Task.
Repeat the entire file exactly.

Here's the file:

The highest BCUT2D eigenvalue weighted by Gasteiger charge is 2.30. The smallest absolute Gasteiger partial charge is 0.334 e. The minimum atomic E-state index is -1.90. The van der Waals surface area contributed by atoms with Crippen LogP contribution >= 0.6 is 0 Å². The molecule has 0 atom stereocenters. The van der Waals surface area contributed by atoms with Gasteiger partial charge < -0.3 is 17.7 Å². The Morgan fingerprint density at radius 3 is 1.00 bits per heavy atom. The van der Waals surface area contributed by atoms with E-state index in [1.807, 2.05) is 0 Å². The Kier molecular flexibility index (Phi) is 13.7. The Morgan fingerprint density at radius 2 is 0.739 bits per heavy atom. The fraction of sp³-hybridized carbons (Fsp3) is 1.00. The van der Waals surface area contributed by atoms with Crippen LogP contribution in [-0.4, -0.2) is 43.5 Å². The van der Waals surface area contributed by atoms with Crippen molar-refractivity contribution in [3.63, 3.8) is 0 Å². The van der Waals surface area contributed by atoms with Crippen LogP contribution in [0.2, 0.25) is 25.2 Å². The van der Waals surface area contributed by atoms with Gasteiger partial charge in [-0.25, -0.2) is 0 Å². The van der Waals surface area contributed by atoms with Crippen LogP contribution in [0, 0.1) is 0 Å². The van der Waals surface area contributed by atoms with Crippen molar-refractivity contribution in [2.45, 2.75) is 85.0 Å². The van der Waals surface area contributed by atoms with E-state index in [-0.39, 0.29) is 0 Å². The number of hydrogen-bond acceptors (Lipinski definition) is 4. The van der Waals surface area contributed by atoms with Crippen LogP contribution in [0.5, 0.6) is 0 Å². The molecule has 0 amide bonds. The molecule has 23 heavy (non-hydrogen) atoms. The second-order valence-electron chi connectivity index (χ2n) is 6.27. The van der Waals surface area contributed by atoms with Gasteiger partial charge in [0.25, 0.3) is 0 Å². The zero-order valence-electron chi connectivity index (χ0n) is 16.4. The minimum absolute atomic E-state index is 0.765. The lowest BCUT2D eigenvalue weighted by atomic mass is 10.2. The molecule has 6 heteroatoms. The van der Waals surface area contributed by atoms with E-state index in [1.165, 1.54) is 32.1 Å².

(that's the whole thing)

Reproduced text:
The highest BCUT2D eigenvalue weighted by Gasteiger charge is 2.30. The smallest absolute Gasteiger partial charge is 0.334 e. The minimum atomic E-state index is -1.90. The van der Waals surface area contributed by atoms with Crippen LogP contribution >= 0.6 is 0 Å². The molecule has 0 atom stereocenters. The van der Waals surface area contributed by atoms with Gasteiger partial charge < -0.3 is 17.7 Å². The Morgan fingerprint density at radius 3 is 1.00 bits per heavy atom. The van der Waals surface area contributed by atoms with E-state index in [1.807, 2.05) is 0 Å². The Kier molecular flexibility index (Phi) is 13.7. The Morgan fingerprint density at radius 2 is 0.739 bits per heavy atom. The fraction of sp³-hybridized carbons (Fsp3) is 1.00. The van der Waals surface area contributed by atoms with Crippen LogP contribution in [-0.4, -0.2) is 43.5 Å². The van der Waals surface area contributed by atoms with Crippen molar-refractivity contribution in [3.63, 3.8) is 0 Å². The van der Waals surface area contributed by atoms with Crippen LogP contribution in [0.2, 0.25) is 25.2 Å². The van der Waals surface area contributed by atoms with Gasteiger partial charge in [-0.25, -0.2) is 0 Å². The van der Waals surface area contributed by atoms with Crippen LogP contribution in [0, 0.1) is 0 Å². The van der Waals surface area contributed by atoms with Crippen molar-refractivity contribution in [2.45, 2.75) is 85.0 Å². The van der Waals surface area contributed by atoms with E-state index in [-0.39, 0.29) is 0 Å². The number of hydrogen-bond acceptors (Lipinski definition) is 4. The van der Waals surface area contributed by atoms with Crippen LogP contribution in [0.5, 0.6) is 0 Å². The molecule has 0 amide bonds. The molecule has 23 heavy (non-hydrogen) atoms. The second-order valence-electron chi connectivity index (χ2n) is 6.27. The van der Waals surface area contributed by atoms with Gasteiger partial charge in [0.25, 0.3) is 0 Å². The zero-order valence-electron chi connectivity index (χ0n) is 16.4. The minimum absolute atomic E-state index is 0.765. The lowest BCUT2D eigenvalue weighted by atomic mass is 10.2. The molecule has 6 heteroatoms. The van der Waals surface area contributed by atoms with E-state index in [1.165, 1.54) is 32.1 Å².